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CF DolFan
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« Reply #23 on: October 13, 2017, 04:04:53 pm »

I can point my camera all I want but no one is going to watch. They can call any local station or paper and have media present. In fact I bet they are only a phone call away from ESPN as well. All of this doesn't really matter because everyday they have a ton of media at practice and games.  It's apples and oranges and you know that.
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« Reply #24 on: October 13, 2017, 04:33:32 pm »

I can point my camera all I want but no one is going to watch. They can call any local station or paper and have media present. In fact I bet they are only a phone call away from ESPN as well. All of this doesn't really matter because everyday they have a ton of media at practice and games.  It's apples and oranges and you know that.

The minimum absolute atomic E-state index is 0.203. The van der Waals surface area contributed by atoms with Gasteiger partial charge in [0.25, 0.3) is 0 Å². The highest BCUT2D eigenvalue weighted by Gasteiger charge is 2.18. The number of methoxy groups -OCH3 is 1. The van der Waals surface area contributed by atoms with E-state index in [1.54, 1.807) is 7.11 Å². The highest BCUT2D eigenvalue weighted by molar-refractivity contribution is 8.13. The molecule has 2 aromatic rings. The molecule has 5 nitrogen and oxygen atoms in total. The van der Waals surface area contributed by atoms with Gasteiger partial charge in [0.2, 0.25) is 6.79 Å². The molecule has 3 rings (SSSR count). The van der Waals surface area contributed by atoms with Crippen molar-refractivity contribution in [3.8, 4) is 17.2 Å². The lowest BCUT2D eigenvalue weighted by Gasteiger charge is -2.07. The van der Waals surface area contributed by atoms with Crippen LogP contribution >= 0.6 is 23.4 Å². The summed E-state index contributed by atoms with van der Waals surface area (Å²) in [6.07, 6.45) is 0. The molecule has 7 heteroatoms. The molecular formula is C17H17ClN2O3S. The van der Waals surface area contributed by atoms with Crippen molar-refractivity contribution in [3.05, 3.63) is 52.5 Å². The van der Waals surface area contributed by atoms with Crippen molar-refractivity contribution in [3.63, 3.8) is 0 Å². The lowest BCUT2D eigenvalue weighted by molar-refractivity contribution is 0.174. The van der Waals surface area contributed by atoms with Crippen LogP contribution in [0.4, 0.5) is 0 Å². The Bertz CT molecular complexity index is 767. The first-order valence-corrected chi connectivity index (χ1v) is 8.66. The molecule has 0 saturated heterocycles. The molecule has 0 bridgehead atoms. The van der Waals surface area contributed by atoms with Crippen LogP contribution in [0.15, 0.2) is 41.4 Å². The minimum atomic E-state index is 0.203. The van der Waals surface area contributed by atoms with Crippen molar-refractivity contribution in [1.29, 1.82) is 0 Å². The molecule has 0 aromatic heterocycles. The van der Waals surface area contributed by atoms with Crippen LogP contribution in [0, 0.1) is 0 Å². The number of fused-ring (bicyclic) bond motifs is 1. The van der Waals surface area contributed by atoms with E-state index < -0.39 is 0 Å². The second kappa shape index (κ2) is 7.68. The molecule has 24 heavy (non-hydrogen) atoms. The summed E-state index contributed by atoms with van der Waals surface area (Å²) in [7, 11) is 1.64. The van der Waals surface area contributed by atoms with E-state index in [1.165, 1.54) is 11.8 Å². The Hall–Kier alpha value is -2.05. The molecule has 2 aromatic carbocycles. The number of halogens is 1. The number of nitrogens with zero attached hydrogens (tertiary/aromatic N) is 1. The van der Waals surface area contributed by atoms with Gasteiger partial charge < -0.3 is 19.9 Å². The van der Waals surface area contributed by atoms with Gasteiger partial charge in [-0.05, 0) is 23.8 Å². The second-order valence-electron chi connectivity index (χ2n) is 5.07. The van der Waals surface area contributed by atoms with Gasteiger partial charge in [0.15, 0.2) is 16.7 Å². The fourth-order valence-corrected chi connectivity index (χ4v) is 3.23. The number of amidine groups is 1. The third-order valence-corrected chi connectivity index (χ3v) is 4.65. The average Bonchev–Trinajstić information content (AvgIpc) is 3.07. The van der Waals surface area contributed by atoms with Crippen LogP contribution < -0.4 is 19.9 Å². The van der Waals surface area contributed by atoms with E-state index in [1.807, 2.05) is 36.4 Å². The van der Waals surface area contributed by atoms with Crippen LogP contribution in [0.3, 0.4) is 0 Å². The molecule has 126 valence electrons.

You're missing the point...hopefully not intentionally, as that would be a bit rude.  The point is that they can't "just call ESPN" and have a TV market of umpty million viewers provided to them. At the start of an NFL game, that's what they've got.

I do have to wonder how much you guys would whine if Kaepernick had taken a knee to protest homeless veterans in America or something that you actually give two shits about.


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MyGodWearsAHoodie
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« Reply #25 on: October 13, 2017, 05:29:24 pm »

The non-offensive protest doesn't exist.  Rosa Parks was offensive.  The American Americans who sat at a lunch counter in Greensboro were offensive.  The students who were protesting the Vietnam war on May 4,1970 at Kent State were offensive to the National Guard.